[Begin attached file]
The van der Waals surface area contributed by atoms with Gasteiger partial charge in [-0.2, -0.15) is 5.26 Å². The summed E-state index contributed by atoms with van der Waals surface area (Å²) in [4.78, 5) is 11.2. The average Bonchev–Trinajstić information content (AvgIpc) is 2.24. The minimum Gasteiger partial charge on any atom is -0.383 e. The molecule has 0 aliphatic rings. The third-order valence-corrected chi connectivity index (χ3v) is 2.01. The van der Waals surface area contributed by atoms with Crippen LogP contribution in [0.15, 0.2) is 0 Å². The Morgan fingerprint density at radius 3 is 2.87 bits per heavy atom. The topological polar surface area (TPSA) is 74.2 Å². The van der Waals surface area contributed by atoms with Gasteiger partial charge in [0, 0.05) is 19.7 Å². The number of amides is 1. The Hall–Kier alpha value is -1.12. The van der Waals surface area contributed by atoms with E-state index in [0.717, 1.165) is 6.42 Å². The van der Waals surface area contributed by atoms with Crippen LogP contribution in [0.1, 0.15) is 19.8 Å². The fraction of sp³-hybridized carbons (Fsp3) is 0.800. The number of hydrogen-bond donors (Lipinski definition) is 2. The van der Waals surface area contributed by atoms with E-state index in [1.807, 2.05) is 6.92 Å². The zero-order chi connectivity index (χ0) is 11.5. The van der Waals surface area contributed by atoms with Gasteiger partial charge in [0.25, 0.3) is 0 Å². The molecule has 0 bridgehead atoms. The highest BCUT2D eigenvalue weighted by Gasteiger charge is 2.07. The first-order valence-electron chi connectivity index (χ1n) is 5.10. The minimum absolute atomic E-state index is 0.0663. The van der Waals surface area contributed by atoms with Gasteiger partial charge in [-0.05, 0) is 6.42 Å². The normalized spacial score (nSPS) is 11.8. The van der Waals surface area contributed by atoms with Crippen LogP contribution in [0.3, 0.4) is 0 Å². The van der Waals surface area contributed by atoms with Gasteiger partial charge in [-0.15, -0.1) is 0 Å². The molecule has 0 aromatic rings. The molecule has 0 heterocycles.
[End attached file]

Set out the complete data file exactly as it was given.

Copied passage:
The van der Waals surface area contributed by atoms with Gasteiger partial charge in [-0.2, -0.15) is 5.26 Å². The summed E-state index contributed by atoms with van der Waals surface area (Å²) in [4.78, 5) is 11.2. The average Bonchev–Trinajstić information content (AvgIpc) is 2.24. The minimum Gasteiger partial charge on any atom is -0.383 e. The molecule has 0 aliphatic rings. The third-order valence-corrected chi connectivity index (χ3v) is 2.01. The van der Waals surface area contributed by atoms with Crippen LogP contribution in [0.15, 0.2) is 0 Å². The Morgan fingerprint density at radius 3 is 2.87 bits per heavy atom. The topological polar surface area (TPSA) is 74.2 Å². The van der Waals surface area contributed by atoms with Gasteiger partial charge in [0, 0.05) is 19.7 Å². The number of amides is 1. The Hall–Kier alpha value is -1.12. The van der Waals surface area contributed by atoms with E-state index in [0.717, 1.165) is 6.42 Å². The van der Waals surface area contributed by atoms with Crippen LogP contribution in [0.1, 0.15) is 19.8 Å². The fraction of sp³-hybridized carbons (Fsp3) is 0.800. The number of hydrogen-bond donors (Lipinski definition) is 2. The van der Waals surface area contributed by atoms with E-state index in [1.807, 2.05) is 6.92 Å². The zero-order chi connectivity index (χ0) is 11.5. The van der Waals surface area contributed by atoms with Gasteiger partial charge in [0.25, 0.3) is 0 Å². The molecule has 0 bridgehead atoms. The highest BCUT2D eigenvalue weighted by Gasteiger charge is 2.07. The first-order valence-electron chi connectivity index (χ1n) is 5.10. The minimum absolute atomic E-state index is 0.0663. The van der Waals surface area contributed by atoms with Gasteiger partial charge in [-0.05, 0) is 6.42 Å². The normalized spacial score (nSPS) is 11.8. The van der Waals surface area contributed by atoms with Crippen LogP contribution in [0.3, 0.4) is 0 Å². The van der Waals surface area contributed by atoms with Gasteiger partial charge in [-0.15, -0.1) is 0 Å². The molecule has 0 aromatic rings. The molecule has 0 heterocycles.